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While we don’t doubt that the situation is dicey, there is something to be said about how strange the accounts read when describing what went down. The insider source told the trade that Jenkins “doesn’t want to allow” Gunn or Safran “a seat at the table,” while also claiming that Jenkins believed that De Luca and Abdy “didn’t understand her” or Wonder Woman. These are strongly personal claims to make, and given the industry’s vehement treatment of women directors that don’t meet expectations, it would be remiss of us not to approach this with even a bit of skepticism.
Granted, this would not be the first time that Jenkins had parted ways with a project due to alleged creative differences. She was originally slated to direct “Thor: The Dark World,” but told Vanity Fair that problems with the film’s script and the refusal to make any positive changes caused her to leave. Her “Star Wars” film “Rogue Squadron” allegedly had similar creative disputes that caused its current purgatorial state, according to former Hollywood Reporter editor Matthew Belloni’s Puck News (via Collider). It is important to keep these incidents in mind, but it’s equally important not to fall into regressive rhetoric.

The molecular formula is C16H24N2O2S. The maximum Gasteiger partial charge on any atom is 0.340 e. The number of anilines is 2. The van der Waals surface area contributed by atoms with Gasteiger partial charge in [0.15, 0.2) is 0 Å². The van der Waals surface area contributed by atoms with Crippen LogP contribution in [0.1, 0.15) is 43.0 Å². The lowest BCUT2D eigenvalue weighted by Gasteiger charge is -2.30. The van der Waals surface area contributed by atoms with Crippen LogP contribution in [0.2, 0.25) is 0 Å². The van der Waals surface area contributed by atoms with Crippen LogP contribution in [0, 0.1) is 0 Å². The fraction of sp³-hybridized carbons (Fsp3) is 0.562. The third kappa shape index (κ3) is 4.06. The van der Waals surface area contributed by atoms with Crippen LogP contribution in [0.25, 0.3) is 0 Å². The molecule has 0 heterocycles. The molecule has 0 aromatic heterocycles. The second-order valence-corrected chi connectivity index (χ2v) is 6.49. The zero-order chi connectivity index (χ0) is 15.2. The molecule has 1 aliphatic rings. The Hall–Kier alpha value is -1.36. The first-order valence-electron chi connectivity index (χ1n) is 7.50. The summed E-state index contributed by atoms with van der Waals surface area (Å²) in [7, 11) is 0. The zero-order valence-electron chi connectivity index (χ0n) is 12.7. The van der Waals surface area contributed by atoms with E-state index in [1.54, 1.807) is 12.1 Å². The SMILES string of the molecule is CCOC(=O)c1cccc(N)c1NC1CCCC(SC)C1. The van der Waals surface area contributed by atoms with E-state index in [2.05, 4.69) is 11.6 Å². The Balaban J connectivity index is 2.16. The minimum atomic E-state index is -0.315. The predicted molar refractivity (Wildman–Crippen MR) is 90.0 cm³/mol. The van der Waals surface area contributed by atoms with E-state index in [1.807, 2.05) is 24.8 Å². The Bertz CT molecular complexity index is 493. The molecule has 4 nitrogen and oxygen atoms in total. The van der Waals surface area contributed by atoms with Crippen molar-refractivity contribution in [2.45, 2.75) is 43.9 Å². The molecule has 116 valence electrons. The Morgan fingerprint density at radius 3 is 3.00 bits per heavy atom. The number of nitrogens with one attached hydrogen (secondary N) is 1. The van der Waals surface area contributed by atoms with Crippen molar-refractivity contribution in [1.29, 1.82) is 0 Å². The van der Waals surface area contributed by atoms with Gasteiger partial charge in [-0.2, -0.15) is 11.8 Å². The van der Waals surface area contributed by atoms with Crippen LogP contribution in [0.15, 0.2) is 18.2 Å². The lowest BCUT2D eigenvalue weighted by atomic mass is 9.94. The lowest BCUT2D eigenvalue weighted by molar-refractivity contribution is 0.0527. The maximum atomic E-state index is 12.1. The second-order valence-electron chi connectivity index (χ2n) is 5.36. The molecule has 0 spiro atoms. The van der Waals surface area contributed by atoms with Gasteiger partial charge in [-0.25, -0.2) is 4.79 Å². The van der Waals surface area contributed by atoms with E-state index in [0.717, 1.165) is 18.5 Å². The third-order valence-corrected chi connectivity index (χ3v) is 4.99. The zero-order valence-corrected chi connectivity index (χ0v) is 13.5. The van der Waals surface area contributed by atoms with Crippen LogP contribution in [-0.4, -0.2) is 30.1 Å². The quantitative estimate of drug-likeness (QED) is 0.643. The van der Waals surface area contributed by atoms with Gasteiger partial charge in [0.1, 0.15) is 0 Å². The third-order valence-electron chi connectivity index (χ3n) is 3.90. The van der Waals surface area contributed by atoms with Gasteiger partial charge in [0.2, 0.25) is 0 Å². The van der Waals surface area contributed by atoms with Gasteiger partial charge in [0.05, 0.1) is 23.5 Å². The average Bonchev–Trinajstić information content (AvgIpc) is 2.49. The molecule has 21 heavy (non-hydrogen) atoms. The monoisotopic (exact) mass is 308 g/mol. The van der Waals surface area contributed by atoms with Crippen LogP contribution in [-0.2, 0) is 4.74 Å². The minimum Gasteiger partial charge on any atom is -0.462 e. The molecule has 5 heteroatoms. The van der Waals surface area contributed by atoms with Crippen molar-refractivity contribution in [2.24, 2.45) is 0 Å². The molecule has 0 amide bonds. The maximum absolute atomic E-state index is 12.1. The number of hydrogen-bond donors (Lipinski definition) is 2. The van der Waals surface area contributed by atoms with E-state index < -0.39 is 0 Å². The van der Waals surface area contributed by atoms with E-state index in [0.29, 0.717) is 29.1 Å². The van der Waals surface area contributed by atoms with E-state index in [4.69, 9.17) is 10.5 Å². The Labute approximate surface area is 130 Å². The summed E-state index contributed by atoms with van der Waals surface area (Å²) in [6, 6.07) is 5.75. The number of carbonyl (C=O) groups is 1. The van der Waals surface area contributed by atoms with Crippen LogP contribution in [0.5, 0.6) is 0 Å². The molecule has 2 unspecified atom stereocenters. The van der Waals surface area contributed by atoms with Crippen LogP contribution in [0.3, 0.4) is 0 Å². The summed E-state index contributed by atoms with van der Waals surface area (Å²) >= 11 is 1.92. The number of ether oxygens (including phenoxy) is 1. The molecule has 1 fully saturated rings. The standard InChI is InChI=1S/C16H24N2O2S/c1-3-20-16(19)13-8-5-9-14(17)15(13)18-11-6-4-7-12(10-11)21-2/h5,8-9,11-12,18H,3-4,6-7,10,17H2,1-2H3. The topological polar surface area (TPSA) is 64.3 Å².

It is no secret that “Wonder Woman 1984” underperformed both critically and commercially. However, its shortcomings should not be considered proof that the minuscule progress in the treatment of women directors post-#TimesUp should be rolled back. It was a misstep that would likely be considered little more than a mistake on a male director’s resume, but for Jenkins, it’s being treated like a potential career-ender.